[m-rev.] for review: making pointer_equal a builtin

Zoltan Somogyi zoltan.somogyi at runbox.com
Thu Nov 27 20:10:06 AEDT 2014

On Thu, 27 Nov 2014 18:00:30 +1100, Peter Wang <novalazy at gmail.com> wrote:

> > There was an inline pragma on its definition, but most programs, including
> > the compiler, are not compiled with the intermodule optimization options
> > that would allow this to take effect. Making it a builtin gets around this
> > problem.
> Minor point: most programs are compiled without intermodule optimization
> _during development_.

I don't know about you, but I don't enable intermodule optimization
on the compiler even when I install it.

> > +std_binop_to_elds(StdBinOp, EldsBinOp) :-
> > +    require_complete_switch [StdBinOp]
> > +    (
> > +        ( StdBinOp = body
> > +        ; StdBinOp = array_index(_)
> > +        ; StdBinOp = unsigned_le
> > +        ; StdBinOp = float_from_dword       % XXX used to fail IMPLICITLY
> > +        ; StdBinOp = float_word_bits        % XXX used to fail IMPLICITLY
> > +        ; StdBinOp = str_cmp                % XXX used to fail IMPLICITLY
> > +        ; StdBinOp = pointer_equal_conservative % handled in our caller
> > +        ),
> > +        fail
> That's fine.  None of those ops would be used in the Erlang backend as
> far as I can tell.  erl_gen_simple_expr would throw an exception if they
> were used.

OK, I will remove the XXXs, but I am still troubled by the "as far
as I can tell". I could also tell that these wouldn't be used during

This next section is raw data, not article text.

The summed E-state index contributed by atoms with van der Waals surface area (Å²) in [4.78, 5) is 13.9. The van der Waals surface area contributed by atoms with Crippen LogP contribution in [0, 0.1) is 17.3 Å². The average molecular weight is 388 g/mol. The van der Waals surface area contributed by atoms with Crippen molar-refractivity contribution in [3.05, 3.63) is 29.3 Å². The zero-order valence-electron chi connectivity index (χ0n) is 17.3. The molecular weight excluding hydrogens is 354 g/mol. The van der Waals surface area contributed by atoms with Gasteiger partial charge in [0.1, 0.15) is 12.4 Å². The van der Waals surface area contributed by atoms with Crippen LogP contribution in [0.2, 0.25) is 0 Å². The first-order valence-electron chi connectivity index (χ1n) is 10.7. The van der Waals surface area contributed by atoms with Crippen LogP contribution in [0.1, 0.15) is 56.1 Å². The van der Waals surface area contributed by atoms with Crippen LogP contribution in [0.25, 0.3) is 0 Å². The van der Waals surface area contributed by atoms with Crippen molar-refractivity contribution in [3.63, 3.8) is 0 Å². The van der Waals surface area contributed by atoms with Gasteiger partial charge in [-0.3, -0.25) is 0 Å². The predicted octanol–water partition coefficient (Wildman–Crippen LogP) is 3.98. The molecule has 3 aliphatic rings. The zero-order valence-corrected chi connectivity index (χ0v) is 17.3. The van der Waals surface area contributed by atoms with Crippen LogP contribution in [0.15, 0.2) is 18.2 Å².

a bootcheck, since if they were, the caller of the above predicate
would have aborted the program. The question is, how could you
guarantee that they wouldn't be used in ANY program?

The reason I asked was because I couldn't see how to provide
such a guarantee. I will think about that later.

> The rest looks okay as well.  Please try installing the java, csharp,
> erlang grades if you haven't already done so.

I am afraid such attempts would tell me only that I don't have C#
or Erlang installed on my machine, and that my JDK is too ancient.
For some reason, I can't apt-get install anything nowadays. Whenever
I try apt-get install for *anything*, I get this error:

gpg: symbol lookup error: /usr/local/lib/libreadline.so.6gpg: : symbol lookup errorundefined symbol: UP: /usr/local/lib/libreadline.so.6: 
undefined symbol: UP
dpkg: error processing apt (--configure):
 subprocess installed post-installation script returned error exit status 127

Would anyone have any clue as to how to fix this?

(I have a clue about the reason: I had to install libreadline by ftping
and compiling the source, since I couldn't get the library via apt-get.)

Would anyone object if I committed this diff without those
bootchecks? I think the implementations of the new builtin
for the Java, C# and Erlang backends are simple enough
that the chances of a bug are not that high, and if they
do arise, the workaround is dead simple (just comment out
the few lines of builtin_ops.m that recognize the builtin).


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